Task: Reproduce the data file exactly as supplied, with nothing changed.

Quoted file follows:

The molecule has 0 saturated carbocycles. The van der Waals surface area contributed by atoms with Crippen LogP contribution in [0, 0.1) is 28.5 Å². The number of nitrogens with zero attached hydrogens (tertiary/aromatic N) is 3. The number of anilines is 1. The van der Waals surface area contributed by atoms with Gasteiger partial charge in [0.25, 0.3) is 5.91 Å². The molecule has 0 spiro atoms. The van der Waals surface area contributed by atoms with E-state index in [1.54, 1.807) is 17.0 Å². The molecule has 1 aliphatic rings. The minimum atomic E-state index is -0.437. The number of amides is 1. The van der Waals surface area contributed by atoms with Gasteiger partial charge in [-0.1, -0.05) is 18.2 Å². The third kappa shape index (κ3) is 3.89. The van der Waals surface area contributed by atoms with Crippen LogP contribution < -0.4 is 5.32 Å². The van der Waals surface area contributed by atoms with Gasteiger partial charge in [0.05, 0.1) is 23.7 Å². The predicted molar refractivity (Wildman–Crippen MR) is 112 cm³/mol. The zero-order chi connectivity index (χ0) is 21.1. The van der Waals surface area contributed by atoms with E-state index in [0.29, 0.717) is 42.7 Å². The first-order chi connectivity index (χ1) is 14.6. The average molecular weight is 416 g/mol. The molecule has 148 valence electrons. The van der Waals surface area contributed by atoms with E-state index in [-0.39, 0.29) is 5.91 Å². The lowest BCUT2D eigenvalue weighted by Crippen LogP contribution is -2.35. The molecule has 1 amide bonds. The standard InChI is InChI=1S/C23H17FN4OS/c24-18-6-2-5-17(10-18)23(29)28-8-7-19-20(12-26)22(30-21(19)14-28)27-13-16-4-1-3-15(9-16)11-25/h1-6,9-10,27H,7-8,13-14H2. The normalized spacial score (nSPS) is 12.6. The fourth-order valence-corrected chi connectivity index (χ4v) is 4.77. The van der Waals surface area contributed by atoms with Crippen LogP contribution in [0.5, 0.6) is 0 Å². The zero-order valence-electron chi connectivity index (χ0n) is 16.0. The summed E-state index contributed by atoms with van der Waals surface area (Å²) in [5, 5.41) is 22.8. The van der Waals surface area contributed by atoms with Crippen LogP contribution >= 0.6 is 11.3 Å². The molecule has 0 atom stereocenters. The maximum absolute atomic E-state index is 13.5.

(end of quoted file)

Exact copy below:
The molecule has 0 saturated carbocycles. The van der Waals surface area contributed by atoms with Crippen LogP contribution in [0, 0.1) is 28.5 Å². The number of nitrogens with zero attached hydrogens (tertiary/aromatic N) is 3. The number of anilines is 1. The van der Waals surface area contributed by atoms with Gasteiger partial charge in [0.25, 0.3) is 5.91 Å². The molecule has 0 spiro atoms. The van der Waals surface area contributed by atoms with E-state index in [1.54, 1.807) is 17.0 Å². The molecule has 1 aliphatic rings. The minimum atomic E-state index is -0.437. The number of amides is 1. The van der Waals surface area contributed by atoms with Gasteiger partial charge in [-0.1, -0.05) is 18.2 Å². The third kappa shape index (κ3) is 3.89. The van der Waals surface area contributed by atoms with Crippen LogP contribution < -0.4 is 5.32 Å². The van der Waals surface area contributed by atoms with Gasteiger partial charge in [0.05, 0.1) is 23.7 Å². The predicted molar refractivity (Wildman–Crippen MR) is 112 cm³/mol. The zero-order chi connectivity index (χ0) is 21.1. The van der Waals surface area contributed by atoms with E-state index in [0.29, 0.717) is 42.7 Å². The first-order chi connectivity index (χ1) is 14.6. The average molecular weight is 416 g/mol. The molecule has 148 valence electrons. The van der Waals surface area contributed by atoms with E-state index in [-0.39, 0.29) is 5.91 Å². The lowest BCUT2D eigenvalue weighted by Crippen LogP contribution is -2.35. The molecule has 1 amide bonds. The standard InChI is InChI=1S/C23H17FN4OS/c24-18-6-2-5-17(10-18)23(29)28-8-7-19-20(12-26)22(30-21(19)14-28)27-13-16-4-1-3-15(9-16)11-25/h1-6,9-10,27H,7-8,13-14H2. The normalized spacial score (nSPS) is 12.6. The fourth-order valence-corrected chi connectivity index (χ4v) is 4.77. The van der Waals surface area contributed by atoms with Crippen LogP contribution in [0.5, 0.6) is 0 Å². The zero-order valence-electron chi connectivity index (χ0n) is 16.0. The summed E-state index contributed by atoms with van der Waals surface area (Å²) in [5, 5.41) is 22.8. The van der Waals surface area contributed by atoms with Crippen LogP contribution >= 0.6 is 11.3 Å². The molecule has 0 atom stereocenters. The maximum absolute atomic E-state index is 13.5.